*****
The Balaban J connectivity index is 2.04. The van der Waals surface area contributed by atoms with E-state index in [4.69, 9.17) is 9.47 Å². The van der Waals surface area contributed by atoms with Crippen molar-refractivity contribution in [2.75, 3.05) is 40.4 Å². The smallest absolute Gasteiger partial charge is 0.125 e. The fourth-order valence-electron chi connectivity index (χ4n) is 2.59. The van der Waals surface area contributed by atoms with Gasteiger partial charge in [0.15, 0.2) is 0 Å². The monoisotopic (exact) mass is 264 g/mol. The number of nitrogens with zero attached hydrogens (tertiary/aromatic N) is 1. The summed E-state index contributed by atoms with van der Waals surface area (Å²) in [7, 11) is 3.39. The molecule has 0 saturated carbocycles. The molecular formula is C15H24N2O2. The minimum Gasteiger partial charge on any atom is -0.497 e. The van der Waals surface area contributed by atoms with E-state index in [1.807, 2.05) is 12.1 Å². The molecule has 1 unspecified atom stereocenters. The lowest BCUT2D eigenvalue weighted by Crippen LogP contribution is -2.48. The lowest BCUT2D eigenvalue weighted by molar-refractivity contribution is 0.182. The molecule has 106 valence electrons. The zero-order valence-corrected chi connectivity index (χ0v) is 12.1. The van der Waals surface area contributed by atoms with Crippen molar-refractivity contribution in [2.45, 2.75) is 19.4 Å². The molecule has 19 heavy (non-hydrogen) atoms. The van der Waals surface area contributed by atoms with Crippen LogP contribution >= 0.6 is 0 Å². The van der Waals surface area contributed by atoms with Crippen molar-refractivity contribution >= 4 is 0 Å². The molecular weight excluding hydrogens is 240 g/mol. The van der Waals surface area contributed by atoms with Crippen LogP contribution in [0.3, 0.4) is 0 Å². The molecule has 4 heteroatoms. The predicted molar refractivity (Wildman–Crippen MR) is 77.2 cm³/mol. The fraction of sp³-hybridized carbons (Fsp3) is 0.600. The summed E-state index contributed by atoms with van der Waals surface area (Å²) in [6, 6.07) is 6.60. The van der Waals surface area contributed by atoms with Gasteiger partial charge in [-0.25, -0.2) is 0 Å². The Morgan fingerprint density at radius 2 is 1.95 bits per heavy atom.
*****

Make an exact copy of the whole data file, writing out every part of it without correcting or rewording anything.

The Balaban J connectivity index is 2.04. The van der Waals surface area contributed by atoms with E-state index in [4.69, 9.17) is 9.47 Å². The van der Waals surface area contributed by atoms with Crippen molar-refractivity contribution in [2.75, 3.05) is 40.4 Å². The smallest absolute Gasteiger partial charge is 0.125 e. The fourth-order valence-electron chi connectivity index (χ4n) is 2.59. The van der Waals surface area contributed by atoms with Gasteiger partial charge in [0.15, 0.2) is 0 Å². The monoisotopic (exact) mass is 264 g/mol. The number of nitrogens with zero attached hydrogens (tertiary/aromatic N) is 1. The summed E-state index contributed by atoms with van der Waals surface area (Å²) in [7, 11) is 3.39. The molecule has 0 saturated carbocycles. The molecular formula is C15H24N2O2. The minimum Gasteiger partial charge on any atom is -0.497 e. The van der Waals surface area contributed by atoms with E-state index in [1.807, 2.05) is 12.1 Å². The molecule has 1 unspecified atom stereocenters. The lowest BCUT2D eigenvalue weighted by Crippen LogP contribution is -2.48. The lowest BCUT2D eigenvalue weighted by molar-refractivity contribution is 0.182. The molecule has 106 valence electrons. The zero-order valence-corrected chi connectivity index (χ0v) is 12.1. The van der Waals surface area contributed by atoms with Crippen molar-refractivity contribution in [2.45, 2.75) is 19.4 Å². The molecule has 19 heavy (non-hydrogen) atoms. The van der Waals surface area contributed by atoms with Crippen LogP contribution >= 0.6 is 0 Å². The van der Waals surface area contributed by atoms with Crippen molar-refractivity contribution >= 4 is 0 Å². The molecular weight excluding hydrogens is 240 g/mol. The van der Waals surface area contributed by atoms with Crippen LogP contribution in [0.3, 0.4) is 0 Å². The molecule has 4 heteroatoms. The predicted molar refractivity (Wildman–Crippen MR) is 77.2 cm³/mol. The fraction of sp³-hybridized carbons (Fsp3) is 0.600. The summed E-state index contributed by atoms with van der Waals surface area (Å²) in [6, 6.07) is 6.60. The van der Waals surface area contributed by atoms with Gasteiger partial charge in [-0.25, -0.2) is 0 Å². The Morgan fingerprint density at radius 2 is 1.95 bits per heavy atom.